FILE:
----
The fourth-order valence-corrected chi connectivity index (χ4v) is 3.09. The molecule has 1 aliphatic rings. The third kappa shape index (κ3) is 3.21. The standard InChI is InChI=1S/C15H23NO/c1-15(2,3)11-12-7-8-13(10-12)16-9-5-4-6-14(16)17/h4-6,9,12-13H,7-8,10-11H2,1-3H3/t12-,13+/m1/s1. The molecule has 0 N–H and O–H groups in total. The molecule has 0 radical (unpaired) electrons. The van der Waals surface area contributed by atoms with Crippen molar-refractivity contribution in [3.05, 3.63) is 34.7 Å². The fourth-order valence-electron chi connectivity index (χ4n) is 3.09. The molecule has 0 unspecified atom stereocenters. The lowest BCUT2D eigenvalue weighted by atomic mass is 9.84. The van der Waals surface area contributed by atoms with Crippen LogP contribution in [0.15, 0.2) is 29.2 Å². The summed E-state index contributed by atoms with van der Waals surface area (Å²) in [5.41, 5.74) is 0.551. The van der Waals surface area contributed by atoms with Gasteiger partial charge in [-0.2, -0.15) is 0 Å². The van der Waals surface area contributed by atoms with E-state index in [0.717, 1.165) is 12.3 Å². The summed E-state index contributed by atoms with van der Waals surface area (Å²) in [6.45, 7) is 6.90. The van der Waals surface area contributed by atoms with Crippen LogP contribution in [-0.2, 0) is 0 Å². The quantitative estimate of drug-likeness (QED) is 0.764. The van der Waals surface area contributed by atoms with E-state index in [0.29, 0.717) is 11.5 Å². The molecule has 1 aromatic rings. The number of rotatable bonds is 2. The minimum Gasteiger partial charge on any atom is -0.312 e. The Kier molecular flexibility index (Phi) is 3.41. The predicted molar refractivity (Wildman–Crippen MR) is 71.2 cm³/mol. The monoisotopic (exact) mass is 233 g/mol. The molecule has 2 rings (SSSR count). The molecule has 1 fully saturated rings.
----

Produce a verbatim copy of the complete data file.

The fourth-order valence-corrected chi connectivity index (χ4v) is 3.09. The molecule has 1 aliphatic rings. The third kappa shape index (κ3) is 3.21. The standard InChI is InChI=1S/C15H23NO/c1-15(2,3)11-12-7-8-13(10-12)16-9-5-4-6-14(16)17/h4-6,9,12-13H,7-8,10-11H2,1-3H3/t12-,13+/m1/s1. The molecule has 0 N–H and O–H groups in total. The molecule has 0 radical (unpaired) electrons. The van der Waals surface area contributed by atoms with Crippen molar-refractivity contribution in [3.05, 3.63) is 34.7 Å². The fourth-order valence-electron chi connectivity index (χ4n) is 3.09. The molecule has 0 unspecified atom stereocenters. The lowest BCUT2D eigenvalue weighted by atomic mass is 9.84. The van der Waals surface area contributed by atoms with Crippen LogP contribution in [0.15, 0.2) is 29.2 Å². The summed E-state index contributed by atoms with van der Waals surface area (Å²) in [5.41, 5.74) is 0.551. The van der Waals surface area contributed by atoms with Gasteiger partial charge in [-0.2, -0.15) is 0 Å². The van der Waals surface area contributed by atoms with E-state index in [0.717, 1.165) is 12.3 Å². The summed E-state index contributed by atoms with van der Waals surface area (Å²) in [6.45, 7) is 6.90. The van der Waals surface area contributed by atoms with Crippen LogP contribution in [-0.2, 0) is 0 Å². The quantitative estimate of drug-likeness (QED) is 0.764. The van der Waals surface area contributed by atoms with E-state index in [0.29, 0.717) is 11.5 Å². The molecule has 1 aromatic rings. The number of rotatable bonds is 2. The minimum Gasteiger partial charge on any atom is -0.312 e. The Kier molecular flexibility index (Phi) is 3.41. The predicted molar refractivity (Wildman–Crippen MR) is 71.2 cm³/mol. The monoisotopic (exact) mass is 233 g/mol. The molecule has 2 rings (SSSR count). The molecule has 1 fully saturated rings.